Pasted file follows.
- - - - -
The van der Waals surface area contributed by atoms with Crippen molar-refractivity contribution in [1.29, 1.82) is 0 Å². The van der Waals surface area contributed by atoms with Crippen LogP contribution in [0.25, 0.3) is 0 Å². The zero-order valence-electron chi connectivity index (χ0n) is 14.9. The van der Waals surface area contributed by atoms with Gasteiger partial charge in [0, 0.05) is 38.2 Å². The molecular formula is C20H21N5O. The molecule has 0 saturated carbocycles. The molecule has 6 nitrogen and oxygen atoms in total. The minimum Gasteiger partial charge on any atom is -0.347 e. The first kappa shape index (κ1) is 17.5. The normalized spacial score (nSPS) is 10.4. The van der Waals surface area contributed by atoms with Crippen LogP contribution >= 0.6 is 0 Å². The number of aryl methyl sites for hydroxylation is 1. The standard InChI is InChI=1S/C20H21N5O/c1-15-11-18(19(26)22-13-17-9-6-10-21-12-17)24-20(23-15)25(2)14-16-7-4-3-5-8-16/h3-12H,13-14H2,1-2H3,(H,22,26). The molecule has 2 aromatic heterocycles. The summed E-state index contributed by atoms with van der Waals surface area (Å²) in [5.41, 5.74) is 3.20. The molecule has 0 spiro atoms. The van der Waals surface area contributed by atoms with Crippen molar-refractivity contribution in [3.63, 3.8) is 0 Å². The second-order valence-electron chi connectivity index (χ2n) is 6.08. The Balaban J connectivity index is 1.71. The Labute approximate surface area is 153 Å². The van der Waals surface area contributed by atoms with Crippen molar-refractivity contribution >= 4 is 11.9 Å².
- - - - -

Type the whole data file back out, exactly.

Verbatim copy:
The van der Waals surface area contributed by atoms with Crippen molar-refractivity contribution in [1.29, 1.82) is 0 Å². The van der Waals surface area contributed by atoms with Crippen LogP contribution in [0.25, 0.3) is 0 Å². The zero-order valence-electron chi connectivity index (χ0n) is 14.9. The van der Waals surface area contributed by atoms with Gasteiger partial charge in [0, 0.05) is 38.2 Å². The molecular formula is C20H21N5O. The molecule has 0 saturated carbocycles. The molecule has 6 nitrogen and oxygen atoms in total. The minimum Gasteiger partial charge on any atom is -0.347 e. The first kappa shape index (κ1) is 17.5. The normalized spacial score (nSPS) is 10.4. The van der Waals surface area contributed by atoms with Crippen LogP contribution >= 0.6 is 0 Å². The number of aryl methyl sites for hydroxylation is 1. The standard InChI is InChI=1S/C20H21N5O/c1-15-11-18(19(26)22-13-17-9-6-10-21-12-17)24-20(23-15)25(2)14-16-7-4-3-5-8-16/h3-12H,13-14H2,1-2H3,(H,22,26). The molecule has 2 aromatic heterocycles. The summed E-state index contributed by atoms with van der Waals surface area (Å²) in [5.41, 5.74) is 3.20. The molecule has 0 spiro atoms. The van der Waals surface area contributed by atoms with Crippen molar-refractivity contribution in [3.63, 3.8) is 0 Å². The second-order valence-electron chi connectivity index (χ2n) is 6.08. The Balaban J connectivity index is 1.71. The Labute approximate surface area is 153 Å². The van der Waals surface area contributed by atoms with Crippen molar-refractivity contribution >= 4 is 11.9 Å².